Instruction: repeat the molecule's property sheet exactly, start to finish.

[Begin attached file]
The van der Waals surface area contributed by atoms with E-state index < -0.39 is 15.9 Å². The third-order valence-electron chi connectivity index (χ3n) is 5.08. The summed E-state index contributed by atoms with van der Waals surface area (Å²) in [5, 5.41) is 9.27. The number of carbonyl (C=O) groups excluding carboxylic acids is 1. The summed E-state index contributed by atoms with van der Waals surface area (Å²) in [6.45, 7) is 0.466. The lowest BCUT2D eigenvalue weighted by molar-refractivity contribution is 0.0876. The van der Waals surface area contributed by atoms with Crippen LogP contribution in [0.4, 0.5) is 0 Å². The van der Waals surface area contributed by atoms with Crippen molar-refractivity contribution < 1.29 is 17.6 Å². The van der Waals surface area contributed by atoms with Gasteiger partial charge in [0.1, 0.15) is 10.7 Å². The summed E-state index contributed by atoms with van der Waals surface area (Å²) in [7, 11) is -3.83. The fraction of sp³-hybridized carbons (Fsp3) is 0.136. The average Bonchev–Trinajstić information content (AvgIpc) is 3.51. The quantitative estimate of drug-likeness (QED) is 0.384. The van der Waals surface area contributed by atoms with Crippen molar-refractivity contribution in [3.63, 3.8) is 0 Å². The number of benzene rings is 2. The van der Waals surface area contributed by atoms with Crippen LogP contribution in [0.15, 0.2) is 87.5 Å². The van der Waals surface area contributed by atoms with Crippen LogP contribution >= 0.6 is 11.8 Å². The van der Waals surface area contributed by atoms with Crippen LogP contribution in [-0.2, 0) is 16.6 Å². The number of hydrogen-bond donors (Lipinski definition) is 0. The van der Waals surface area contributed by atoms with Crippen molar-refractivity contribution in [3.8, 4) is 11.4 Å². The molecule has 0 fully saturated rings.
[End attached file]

The van der Waals surface area contributed by atoms with E-state index < -0.39 is 15.9 Å². The third-order valence-electron chi connectivity index (χ3n) is 5.08. The summed E-state index contributed by atoms with van der Waals surface area (Å²) in [5, 5.41) is 9.27. The number of carbonyl (C=O) groups excluding carboxylic acids is 1. The summed E-state index contributed by atoms with van der Waals surface area (Å²) in [6.45, 7) is 0.466. The lowest BCUT2D eigenvalue weighted by molar-refractivity contribution is 0.0876. The van der Waals surface area contributed by atoms with Crippen LogP contribution in [0.4, 0.5) is 0 Å². The van der Waals surface area contributed by atoms with Crippen molar-refractivity contribution < 1.29 is 17.6 Å². The van der Waals surface area contributed by atoms with Gasteiger partial charge in [0.1, 0.15) is 10.7 Å². The summed E-state index contributed by atoms with van der Waals surface area (Å²) in [7, 11) is -3.83. The fraction of sp³-hybridized carbons (Fsp3) is 0.136. The average Bonchev–Trinajstić information content (AvgIpc) is 3.51. The quantitative estimate of drug-likeness (QED) is 0.384. The van der Waals surface area contributed by atoms with Crippen molar-refractivity contribution in [3.63, 3.8) is 0 Å². The number of benzene rings is 2. The van der Waals surface area contributed by atoms with Crippen LogP contribution in [0.15, 0.2) is 87.5 Å². The van der Waals surface area contributed by atoms with Crippen LogP contribution >= 0.6 is 11.8 Å². The van der Waals surface area contributed by atoms with Crippen LogP contribution in [-0.2, 0) is 16.6 Å². The number of hydrogen-bond donors (Lipinski definition) is 0. The van der Waals surface area contributed by atoms with Crippen molar-refractivity contribution in [3.8, 4) is 11.4 Å². The molecule has 0 fully saturated rings.